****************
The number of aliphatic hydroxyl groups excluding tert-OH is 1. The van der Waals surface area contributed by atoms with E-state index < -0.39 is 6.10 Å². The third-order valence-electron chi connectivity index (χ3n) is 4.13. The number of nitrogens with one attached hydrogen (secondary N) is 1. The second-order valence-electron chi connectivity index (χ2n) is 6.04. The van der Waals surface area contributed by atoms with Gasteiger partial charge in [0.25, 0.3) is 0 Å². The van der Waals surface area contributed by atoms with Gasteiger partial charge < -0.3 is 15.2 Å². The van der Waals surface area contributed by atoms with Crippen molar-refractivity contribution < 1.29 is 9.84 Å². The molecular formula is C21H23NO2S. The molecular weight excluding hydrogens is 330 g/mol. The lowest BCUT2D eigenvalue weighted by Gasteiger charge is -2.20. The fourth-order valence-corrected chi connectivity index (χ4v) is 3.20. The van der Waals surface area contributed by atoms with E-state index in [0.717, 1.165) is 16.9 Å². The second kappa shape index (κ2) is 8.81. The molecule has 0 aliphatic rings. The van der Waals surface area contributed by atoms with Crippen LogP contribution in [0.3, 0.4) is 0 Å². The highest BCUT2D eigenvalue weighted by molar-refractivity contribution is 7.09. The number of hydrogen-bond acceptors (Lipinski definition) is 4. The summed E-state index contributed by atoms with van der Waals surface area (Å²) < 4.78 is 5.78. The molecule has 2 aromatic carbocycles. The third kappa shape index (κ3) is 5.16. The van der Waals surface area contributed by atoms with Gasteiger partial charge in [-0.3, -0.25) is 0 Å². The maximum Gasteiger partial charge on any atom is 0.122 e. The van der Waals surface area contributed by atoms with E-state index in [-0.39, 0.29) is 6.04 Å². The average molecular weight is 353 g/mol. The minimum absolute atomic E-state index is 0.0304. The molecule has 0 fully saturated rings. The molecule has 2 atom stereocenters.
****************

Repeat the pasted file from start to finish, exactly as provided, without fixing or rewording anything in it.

The number of aliphatic hydroxyl groups excluding tert-OH is 1. The van der Waals surface area contributed by atoms with E-state index < -0.39 is 6.10 Å². The third-order valence-electron chi connectivity index (χ3n) is 4.13. The number of nitrogens with one attached hydrogen (secondary N) is 1. The second-order valence-electron chi connectivity index (χ2n) is 6.04. The van der Waals surface area contributed by atoms with Gasteiger partial charge in [0.25, 0.3) is 0 Å². The van der Waals surface area contributed by atoms with Gasteiger partial charge < -0.3 is 15.2 Å². The van der Waals surface area contributed by atoms with Crippen molar-refractivity contribution < 1.29 is 9.84 Å². The molecular formula is C21H23NO2S. The molecular weight excluding hydrogens is 330 g/mol. The lowest BCUT2D eigenvalue weighted by Gasteiger charge is -2.20. The fourth-order valence-corrected chi connectivity index (χ4v) is 3.20. The van der Waals surface area contributed by atoms with E-state index in [0.717, 1.165) is 16.9 Å². The second kappa shape index (κ2) is 8.81. The molecule has 0 aliphatic rings. The van der Waals surface area contributed by atoms with Crippen LogP contribution in [0.3, 0.4) is 0 Å². The highest BCUT2D eigenvalue weighted by molar-refractivity contribution is 7.09. The number of hydrogen-bond acceptors (Lipinski definition) is 4. The summed E-state index contributed by atoms with van der Waals surface area (Å²) < 4.78 is 5.78. The molecule has 2 aromatic carbocycles. The third kappa shape index (κ3) is 5.16. The van der Waals surface area contributed by atoms with Gasteiger partial charge in [-0.3, -0.25) is 0 Å². The maximum Gasteiger partial charge on any atom is 0.122 e. The van der Waals surface area contributed by atoms with E-state index in [-0.39, 0.29) is 6.04 Å². The average molecular weight is 353 g/mol. The minimum absolute atomic E-state index is 0.0304. The molecule has 0 fully saturated rings. The molecule has 2 atom stereocenters.